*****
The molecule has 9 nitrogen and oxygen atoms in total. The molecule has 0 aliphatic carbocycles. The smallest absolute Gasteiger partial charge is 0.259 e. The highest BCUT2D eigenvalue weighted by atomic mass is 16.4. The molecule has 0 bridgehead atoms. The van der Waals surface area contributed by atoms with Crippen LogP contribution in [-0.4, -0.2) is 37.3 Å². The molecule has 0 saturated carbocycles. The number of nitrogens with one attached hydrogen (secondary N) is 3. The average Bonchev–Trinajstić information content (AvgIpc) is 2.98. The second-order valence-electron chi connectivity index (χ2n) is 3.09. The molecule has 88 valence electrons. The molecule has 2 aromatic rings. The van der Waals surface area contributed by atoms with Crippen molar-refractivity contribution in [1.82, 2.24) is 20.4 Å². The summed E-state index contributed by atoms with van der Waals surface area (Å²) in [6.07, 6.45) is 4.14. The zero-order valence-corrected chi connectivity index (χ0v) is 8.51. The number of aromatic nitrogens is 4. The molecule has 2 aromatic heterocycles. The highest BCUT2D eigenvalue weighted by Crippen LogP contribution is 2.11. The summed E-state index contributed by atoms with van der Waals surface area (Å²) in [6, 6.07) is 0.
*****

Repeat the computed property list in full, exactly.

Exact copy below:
The molecule has 9 nitrogen and oxygen atoms in total. The molecule has 0 aliphatic carbocycles. The smallest absolute Gasteiger partial charge is 0.259 e. The highest BCUT2D eigenvalue weighted by atomic mass is 16.4. The molecule has 0 bridgehead atoms. The van der Waals surface area contributed by atoms with Crippen LogP contribution in [-0.4, -0.2) is 37.3 Å². The molecule has 0 saturated carbocycles. The number of nitrogens with one attached hydrogen (secondary N) is 3. The average Bonchev–Trinajstić information content (AvgIpc) is 2.98. The second-order valence-electron chi connectivity index (χ2n) is 3.09. The molecule has 88 valence electrons. The molecule has 2 aromatic rings. The van der Waals surface area contributed by atoms with Crippen molar-refractivity contribution in [1.82, 2.24) is 20.4 Å². The summed E-state index contributed by atoms with van der Waals surface area (Å²) in [6.07, 6.45) is 4.14. The zero-order valence-corrected chi connectivity index (χ0v) is 8.51. The number of aromatic nitrogens is 4. The molecule has 2 aromatic heterocycles. The highest BCUT2D eigenvalue weighted by Crippen LogP contribution is 2.11. The summed E-state index contributed by atoms with van der Waals surface area (Å²) in [6, 6.07) is 0.